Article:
And then there was David who was able to walk confidently into the valley with complete trust that God was going to win the day.

if we are going to face the giant difficulties and not lose our status as God’s people and not lose confidence in God…

We have to trust God above all else.

For David, this was not a competition between armies. This was not about whether Goliath was bigger, stronger, and more able to fight…it was not about whether the Israelite army was weak or whether Saul’s honor was defended. For David, this was about God’s honor.

The name Goliath is only stated twice in the original language of the story…the rest of the time David only derisively refers to him as “this Philistine!” Why? because what he sees is not a warrior attacking a human army, but a mere mortal attacking the God of all creation.

The writer emphasizes this by showing the difference in how Goliath and David evaluated the contest…

1 Samuel 17:8

Goliath stood and shouted to the ranks of Israel, “Why do you come out and line up for battle? Am I not a Philistine, and are you not the servants of Saul? Choose a man and have him come down to me.

For Goliath, he was a Philistine…they were servants (slaves) of Saul. Whether he was intentionally trying to provoke them or not…it worked. Because not a single man responded. Instead they cowered in fear…not a single one stood up to defend the name of God.

So for 40 days, Goliath stood, issued the challenge and insulted the name of God…with no response from the people who were supposed to be God’s chosen people. And I’m not sure Goliath was really insulting God so much as trying to get a rise out of the Israelite army by insulting their God. Much like a kid on the playground insults the other kids mom…he has nothing against the kid’s mom…it is just a way of getting a reaction.

The problem was no one cared enough about defending God to do anything about it.

But David’s response is different. He comes to the battlefield and hears the giant’s taunt.

1 Samuel 17:45

David said to the Philistine, “You come against me with sword and spear and javelin, but I come against you in the name of the Lord Almighty, the God of the armies of Israel, whom you have defied.

David walks onto the battlefield with no hesitation whatsoever because this was not about him…this was about God. And This Philistine was no match for the God of the Universe.

How many of our problems, if we really evaluate them, could stand up against the power of God? I mean, if God is who we believe him to be…if then nothing can stand against him.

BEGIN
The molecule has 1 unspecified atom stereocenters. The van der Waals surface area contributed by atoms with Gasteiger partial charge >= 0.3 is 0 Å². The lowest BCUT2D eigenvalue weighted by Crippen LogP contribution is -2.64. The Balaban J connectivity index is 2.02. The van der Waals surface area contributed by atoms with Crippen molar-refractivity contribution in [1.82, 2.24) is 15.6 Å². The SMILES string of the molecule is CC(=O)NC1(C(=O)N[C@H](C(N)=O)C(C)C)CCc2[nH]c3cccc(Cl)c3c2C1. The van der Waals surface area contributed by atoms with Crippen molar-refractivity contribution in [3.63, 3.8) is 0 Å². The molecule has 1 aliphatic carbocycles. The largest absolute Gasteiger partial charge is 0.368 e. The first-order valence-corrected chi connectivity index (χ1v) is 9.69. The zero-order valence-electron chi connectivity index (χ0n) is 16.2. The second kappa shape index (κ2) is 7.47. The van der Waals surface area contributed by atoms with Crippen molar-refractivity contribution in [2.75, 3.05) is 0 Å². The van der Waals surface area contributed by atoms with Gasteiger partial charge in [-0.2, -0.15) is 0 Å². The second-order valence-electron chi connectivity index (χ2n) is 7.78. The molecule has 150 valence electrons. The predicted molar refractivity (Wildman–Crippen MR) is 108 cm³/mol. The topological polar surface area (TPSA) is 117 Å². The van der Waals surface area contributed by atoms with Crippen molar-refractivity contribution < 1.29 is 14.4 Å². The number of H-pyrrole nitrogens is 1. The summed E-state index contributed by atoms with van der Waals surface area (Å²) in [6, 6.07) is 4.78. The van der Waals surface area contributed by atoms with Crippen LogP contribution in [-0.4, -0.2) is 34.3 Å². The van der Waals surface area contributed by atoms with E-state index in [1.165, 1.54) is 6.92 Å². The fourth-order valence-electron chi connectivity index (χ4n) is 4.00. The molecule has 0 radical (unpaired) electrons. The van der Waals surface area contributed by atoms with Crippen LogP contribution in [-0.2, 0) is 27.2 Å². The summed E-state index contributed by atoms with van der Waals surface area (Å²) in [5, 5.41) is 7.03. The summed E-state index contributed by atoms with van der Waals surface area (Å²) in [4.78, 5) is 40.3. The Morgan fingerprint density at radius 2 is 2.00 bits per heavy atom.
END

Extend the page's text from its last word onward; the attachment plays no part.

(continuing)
The hard part of this is when things don’t work out…we hesitate…we struggle…we lose faith or at least some traction…

It becomes difficult…but even then we are reminded of the words of Shadrach, Meshach, and Abednego who stood in front of the fiery furnace and stood against a King,

Daniel 3:16-18

“King Nebuchadnezzar, we do not need to defend ourselves before you in this matter. 17 If we are thrown into the blazing furnace, the God we serve is able to deliver us from it, and he will deliver us from Your Majesty’s hand. 18 But even if he does not, we want you to know, Your Majesty, that we will not serve your gods or worship the image of gold you have set up.”

Even when the giant wins…it doesn’t mean God has lost…and that can cause us to wrestle with things a bit.

The second thing I want you to notice is that for us to overcome the difficulties we face…sometimes

We have to ignore the voices of “reason” around us.

There are all kinds reasonable voices in this passage and in our lives…

One voice of reason had to come from within…this was one fierce looking warrior…and he was huge…

1 Samuel 17:4-7

4 A champion named Goliath, who was from Gath, came out of the Philistine camp. His height was six cubits and a span (9ft 9in) 5 He had a bronze helmet on his head and wore a coat of scale armor of bronze weighing five thousand shekels (126 pounds); 6 on his legs he wore bronze greaves, and a bronze javelin was slung on his back. 7 His spear shaft was like a weaver’s rod, and its iron point weighed six hundred shekels. (15 pounds) His shield bearer went ahead of him.

Another voice of reason is the voice of loved ones around us…

1 Samuel 17:28

When Eliab, David’s oldest brother, heard him speaking with the men, he burned with anger at him and asked, “Why have you come down here? And with whom did you leave those few sheep in the wilderness? I know how conceited you are and how wicked your heart is; you came down only to watch the battle.”

He was the oldest, responsible for the family because Jesse was old…he could see the size and experience difference…it was pretty reasonable for him to tell David to just stop.

Finally, we have to ignore the voices of our critics and detractors…

1 Samuel 17:33

Saul replied, “You are not able to go out against this Philistine and fight him; you are only a young man, and he has been a warrior from his youth.”

I am truly surprised that Saul let David go. He is the King. If David loses this would be an embarrassment…there are all kinds of things…but Saul doesn’t stop him…but he certainly pointed out all the problems he felt would hinder David.